Most helpful positive review
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genes, languages, prehistoric human migrations
on September 21, 2002
The most rewarding part of this popular science book is the middle, fifth to seventh chapters, in which Luigi Luca Cavalli-Sforza, Professor of Genetics at Stanford Medical School, draws on scientific research in human population genetics, in which he has been a well respected pioneer, to describe the migration of human populations beginning about 100,000 years ago out of Africa until recent times. Because patterns of genetic and linguistic evolution exhibit high intercorrelations--even though their respective elements and mechanics differ--he also cites linguistic evidence for this account of migratory prehistory.
The most valuable contribution of this book to popular understanding is that population genetics provides possibly the best though not sole scientific basis on which to construct the prehistory of human "races." By this evidence, we learn, for example, about the migration of modern Homo sapiens to Southeast Asia and Australia approximately 55,000 to 60,000 years ago or about the spread of Neolithic farmer-cultivators from the Middle East into Europe beginning about 9,000 to 10,000 years ago. I suspect that readers unfamiliar with modern human evolution will find the genetic tree of the world's populations on page 119 intriguing. The diagram shows, for example, that Northeast Asians are more closely related to Europeans than Northeast Asians are to Southeast Asians.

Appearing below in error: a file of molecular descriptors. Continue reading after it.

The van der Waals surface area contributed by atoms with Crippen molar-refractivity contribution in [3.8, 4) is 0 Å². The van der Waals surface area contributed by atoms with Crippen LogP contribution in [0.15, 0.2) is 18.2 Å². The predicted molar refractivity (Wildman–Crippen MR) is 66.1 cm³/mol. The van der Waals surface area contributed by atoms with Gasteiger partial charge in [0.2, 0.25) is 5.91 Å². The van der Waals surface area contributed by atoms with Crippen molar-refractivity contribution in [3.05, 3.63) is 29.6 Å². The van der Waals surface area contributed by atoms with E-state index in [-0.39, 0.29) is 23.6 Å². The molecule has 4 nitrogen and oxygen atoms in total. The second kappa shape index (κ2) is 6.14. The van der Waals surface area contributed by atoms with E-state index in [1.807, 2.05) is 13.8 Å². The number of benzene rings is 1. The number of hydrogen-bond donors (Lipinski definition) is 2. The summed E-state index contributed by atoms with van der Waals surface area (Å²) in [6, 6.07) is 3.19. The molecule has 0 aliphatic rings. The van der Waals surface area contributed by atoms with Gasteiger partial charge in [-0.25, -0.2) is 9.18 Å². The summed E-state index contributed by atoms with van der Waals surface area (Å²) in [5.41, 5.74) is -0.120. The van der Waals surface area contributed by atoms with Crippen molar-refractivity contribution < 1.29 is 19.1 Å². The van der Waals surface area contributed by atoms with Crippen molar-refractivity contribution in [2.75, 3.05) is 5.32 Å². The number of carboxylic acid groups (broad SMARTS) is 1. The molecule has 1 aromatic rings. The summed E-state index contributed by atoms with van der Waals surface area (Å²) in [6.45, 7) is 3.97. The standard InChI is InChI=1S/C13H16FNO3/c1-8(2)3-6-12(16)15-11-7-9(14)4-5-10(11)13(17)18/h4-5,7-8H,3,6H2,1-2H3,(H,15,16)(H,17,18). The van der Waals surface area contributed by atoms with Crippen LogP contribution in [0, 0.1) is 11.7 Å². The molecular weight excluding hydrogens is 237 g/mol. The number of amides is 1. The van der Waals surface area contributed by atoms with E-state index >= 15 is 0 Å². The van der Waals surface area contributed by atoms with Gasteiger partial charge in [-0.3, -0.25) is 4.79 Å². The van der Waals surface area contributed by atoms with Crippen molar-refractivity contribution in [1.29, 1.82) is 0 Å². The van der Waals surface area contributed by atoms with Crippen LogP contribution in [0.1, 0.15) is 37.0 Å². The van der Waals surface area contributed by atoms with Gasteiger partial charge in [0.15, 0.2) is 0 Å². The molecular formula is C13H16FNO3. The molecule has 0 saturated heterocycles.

For as rapidly advancing a science as human population genetics, it should not be surprising that some findings are dated. Recent evidence suggests, for instance, that North Asians descended from both southern China populations that gradually migrated northward as well as Caucasian populations that migrated eastward, so that some genetic mixing all across North Asia took place and is the source of the observed racial connections between North Asians and Caucasians.
In other chapters, Cavalli-Sforza tackles related topics somewhat unevenly. His anecdotes about the African pygmies are light and sympathetic. While his description of the hominid line is accurate for the time of publication, there are more insightful not to mention updated accounts now in print. His discussion of the links between genes and culture is engaging and humane but from the standpoint of science, no better than educated. His rejoinder to the controversial The Bell Curve (1994) is scientifically persuasive.
I very much enjoyed reading this book, the first I purchased at amazon.com.